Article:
Friday, July 23, 2021
ADVT 
National

PM pledges 40-45% emissions cut by 2030

Darpan News Desk The Canadian Press, 22 Apr, 2021 04:27 PM
  • PM pledges 40-45% emissions cut by 2030

Prime Minister Justin Trudeau is promising Canada will slash its greenhouse gas emissions by 40 to 45 per cent within the next decade.

The cut applies to 2005 emission levels.

The new target is higher than the 36 per cent reduction the government says it can achieve under existing measures by 2030, and the 30 per cent goal Canada initially agreed to under the Paris Agreement.

Trudeau announced the higher target during a virtual climate summit of world leaders convened by United States President Joe Biden, who pledged to cut his country's emissions by 50 to 52 per cent by 2030.

"If major economies in the room were to follow Canada's lead and adopt a rising price on pollution and commit to phase out coal plants, we would accelerate our global path for a safe, prosperous net-zero future," Trudeau said in a short address.

Canada's new target falls short of the minimum 50- 60 per cent reduction climate groups and opposition parties said was needed to limit global warming to 1.5 C degrees.

“After more than five years in office, the Trudeau government is still incapable of proposing a target as ambitious as that of Joe Biden, who took office just three months ago," Keith Stewart, a senior energy strategist with Greenpeace Canada said in a statement Thursday.

He added there was no commitment to transition away from fossil fuels as Canada remains heavily tied to the oil and gas industry.

Ahead of the summit, seven environmental groups released a report with modelling that said to limit global warming to 1.5 C degrees compared to pre-industrial levels, Canada should double the 30 per cent commitment it signed in the Paris Agreement.

Clean Prosperity, a climate policy organization, has said it could see Canada adopt a new target of between 40 to 50 per cent in recognition of the economic challenges around a clean energy transition and people employed in the fossil fuel sector.

NDP Leader Jagmeet Singh expressed concerns about the Liberals keeping their climate promises on Wednesday.

"I am concerned that the Liberals will set a target and not meet it, and that's why we've been saying we need better accountability," Singh said.

In a letter to Liberal Environment and Climate Change Minster Jonathan Wilkinson, Singh called for the government to adopt a 50 per cent goal, while the Greens say it should be 60.

Conservative environment critic Dan Albas touted his own party's new climate plan, which for the first time contains a consumer carbon price.

"The Liberal government has repeatedly announced new climate targets in the past six months without showing how they will actually reach them," Albas said in a statement. "Announcing targets is easy; showing how they will reach them is what matters."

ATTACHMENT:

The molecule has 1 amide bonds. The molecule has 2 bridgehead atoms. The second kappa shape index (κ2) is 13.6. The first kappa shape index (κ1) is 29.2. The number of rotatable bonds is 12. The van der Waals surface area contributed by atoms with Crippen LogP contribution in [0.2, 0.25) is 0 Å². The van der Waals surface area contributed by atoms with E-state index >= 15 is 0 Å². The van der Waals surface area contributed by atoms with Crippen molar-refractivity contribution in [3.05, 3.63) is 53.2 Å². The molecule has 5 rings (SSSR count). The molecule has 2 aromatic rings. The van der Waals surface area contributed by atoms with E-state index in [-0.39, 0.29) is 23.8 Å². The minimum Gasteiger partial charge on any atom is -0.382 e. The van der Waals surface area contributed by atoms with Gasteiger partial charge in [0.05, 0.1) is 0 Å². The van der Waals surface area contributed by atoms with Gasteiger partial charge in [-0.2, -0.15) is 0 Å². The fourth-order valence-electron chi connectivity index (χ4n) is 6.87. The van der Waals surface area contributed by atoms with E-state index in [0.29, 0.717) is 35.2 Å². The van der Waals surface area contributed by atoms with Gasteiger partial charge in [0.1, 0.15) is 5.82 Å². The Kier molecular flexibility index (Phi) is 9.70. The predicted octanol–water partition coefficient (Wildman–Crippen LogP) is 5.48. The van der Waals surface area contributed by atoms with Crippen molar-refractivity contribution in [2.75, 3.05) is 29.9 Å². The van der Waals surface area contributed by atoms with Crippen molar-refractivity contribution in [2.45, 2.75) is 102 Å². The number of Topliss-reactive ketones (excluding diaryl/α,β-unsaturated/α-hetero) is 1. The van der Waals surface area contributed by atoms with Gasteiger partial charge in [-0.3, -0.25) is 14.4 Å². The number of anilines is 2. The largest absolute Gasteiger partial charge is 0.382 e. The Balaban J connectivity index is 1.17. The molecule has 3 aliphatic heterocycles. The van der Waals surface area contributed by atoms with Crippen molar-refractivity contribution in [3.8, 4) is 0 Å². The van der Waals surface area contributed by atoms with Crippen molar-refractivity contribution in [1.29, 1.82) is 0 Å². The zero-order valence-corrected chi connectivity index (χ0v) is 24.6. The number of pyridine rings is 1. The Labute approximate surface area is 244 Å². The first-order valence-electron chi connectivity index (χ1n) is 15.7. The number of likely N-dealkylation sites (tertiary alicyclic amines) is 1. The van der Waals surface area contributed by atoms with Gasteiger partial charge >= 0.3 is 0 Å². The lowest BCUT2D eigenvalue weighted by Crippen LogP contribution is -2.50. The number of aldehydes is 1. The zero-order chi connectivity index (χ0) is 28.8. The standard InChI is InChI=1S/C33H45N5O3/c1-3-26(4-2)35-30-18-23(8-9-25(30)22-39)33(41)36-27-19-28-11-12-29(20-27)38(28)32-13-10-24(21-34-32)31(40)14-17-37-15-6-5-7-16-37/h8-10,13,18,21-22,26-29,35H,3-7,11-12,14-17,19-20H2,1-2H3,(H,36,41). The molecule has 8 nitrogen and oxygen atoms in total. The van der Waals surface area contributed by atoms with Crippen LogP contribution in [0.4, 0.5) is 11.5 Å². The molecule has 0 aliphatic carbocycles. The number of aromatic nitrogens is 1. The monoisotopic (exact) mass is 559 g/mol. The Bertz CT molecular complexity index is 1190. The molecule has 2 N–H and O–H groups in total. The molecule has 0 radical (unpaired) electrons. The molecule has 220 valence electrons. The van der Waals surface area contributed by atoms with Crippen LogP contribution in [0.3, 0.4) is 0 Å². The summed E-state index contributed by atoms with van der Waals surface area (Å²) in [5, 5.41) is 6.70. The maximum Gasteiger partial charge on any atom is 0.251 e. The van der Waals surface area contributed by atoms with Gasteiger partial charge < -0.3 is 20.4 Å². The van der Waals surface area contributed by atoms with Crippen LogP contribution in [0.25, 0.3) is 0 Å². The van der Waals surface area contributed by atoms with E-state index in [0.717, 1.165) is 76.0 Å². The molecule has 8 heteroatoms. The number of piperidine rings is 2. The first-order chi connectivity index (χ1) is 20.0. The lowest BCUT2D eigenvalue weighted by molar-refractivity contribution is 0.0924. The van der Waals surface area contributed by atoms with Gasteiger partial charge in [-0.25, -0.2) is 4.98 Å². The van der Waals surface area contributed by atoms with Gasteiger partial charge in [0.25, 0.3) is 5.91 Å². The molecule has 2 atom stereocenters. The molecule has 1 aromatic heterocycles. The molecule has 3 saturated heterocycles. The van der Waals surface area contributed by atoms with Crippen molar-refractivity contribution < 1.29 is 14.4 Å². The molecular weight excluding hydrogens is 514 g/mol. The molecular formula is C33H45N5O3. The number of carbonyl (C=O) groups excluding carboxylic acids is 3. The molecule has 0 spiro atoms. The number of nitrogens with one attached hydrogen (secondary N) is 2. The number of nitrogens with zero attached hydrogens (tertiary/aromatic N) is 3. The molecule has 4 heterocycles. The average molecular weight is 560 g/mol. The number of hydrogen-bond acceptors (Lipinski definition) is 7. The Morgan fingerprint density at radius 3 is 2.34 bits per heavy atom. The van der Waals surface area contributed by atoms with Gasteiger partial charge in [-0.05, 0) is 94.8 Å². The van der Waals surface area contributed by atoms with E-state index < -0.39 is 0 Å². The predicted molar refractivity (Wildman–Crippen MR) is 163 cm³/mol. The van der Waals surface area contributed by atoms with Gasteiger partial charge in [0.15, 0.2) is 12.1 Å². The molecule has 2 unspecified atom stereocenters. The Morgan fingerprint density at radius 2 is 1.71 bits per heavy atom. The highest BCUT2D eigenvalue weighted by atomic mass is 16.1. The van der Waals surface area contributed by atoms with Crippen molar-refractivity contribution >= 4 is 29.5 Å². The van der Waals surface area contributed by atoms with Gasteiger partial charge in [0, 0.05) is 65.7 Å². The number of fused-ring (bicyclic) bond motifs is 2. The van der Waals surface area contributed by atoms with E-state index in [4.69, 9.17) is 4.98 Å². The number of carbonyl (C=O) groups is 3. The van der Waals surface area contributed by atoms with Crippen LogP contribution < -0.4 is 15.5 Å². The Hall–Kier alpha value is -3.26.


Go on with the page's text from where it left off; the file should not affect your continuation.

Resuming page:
The summit comes as parliamentarians debate Bill C-12 which, if passed, would mean the federal environment minister has to set rolling, five-year targets for cutting carbon emissions starting in 2030 and ending in 2050.

Before Thursday's event, Wilkinson penned a letter to federal party leaders asking them to say what they want Canada's new emissions target to be, and underscoring the need for co-operation on "raising our ambition."

"Time is now running out," read the letter obtained by The Canadian Press.

"New evidence continues to mount about an accelerating climate crisis, and the transition to a low-carbon economy has become a global sprint as countries compete to attract clean-growth investments and create the good middle class jobs of the 21st century."

This report by The Canadian Press was first published on April 22, 2021.

MORE National ARTICLES

South Asians among dozens charged in a major drug trafficking ring spawning Canada, US, and India

South Asians among dozens charged in a major drug trafficking ring spawning Canada, US, and India

In May 2020, officers began an investigation, dubbed Project Cheetah, into a robust network involved in importing large quantities of cocaine, ketamine, heroin and opium into Canada. The drugs were then distributed across the country through a sophisticated system run by the traffickers.  

South Asians among dozens charged in a major drug trafficking ring spawning Canada, US, and India

B.C. budget needs future vision: business

B.C. budget needs future vision: business

The business community was looking for more signs of a post-pandemic focus, said Bridgitte Anderson, CEO of the Greater Vancouver Board of Trade.

B.C. budget needs future vision: business

Maclean’s ranks Delta as the best city in Metro Vancouver

Maclean’s ranks Delta as the best city in Metro Vancouver

Following two years in a row as Metro Vancouver’s second best community, Delta’s strong community-based response to the pandemic helped it achieve top spot this year.

Maclean’s ranks Delta as the best city in Metro Vancouver

Shooting at Langley Sportsplex leaves man in his 40s dead

Shooting at Langley Sportsplex leaves man in his 40s dead

The Langley Sportsplex houses ice rinks, daycares, and gymnasiums and was open at the time of the shooting.

Shooting at Langley Sportsplex leaves man in his 40s dead

862 COVID19 cases for Wednesday

862 COVID19 cases for Wednesday

1,456,946 doses of Pfizer-BioNTech, Moderna and AstraZeneca-SII COVID-19 vaccines have been administered in B.C., 88,335 of which are second doses.

862 COVID19 cases for Wednesday

JetBlue spreading wings with service to Canada

JetBlue spreading wings with service to Canada

The New York-based airline says it will launch flights between Vancouver and New York, as well as seasonal service to Boston, starting in the summer of 2022.

JetBlue spreading wings with service to Canada

PrevNext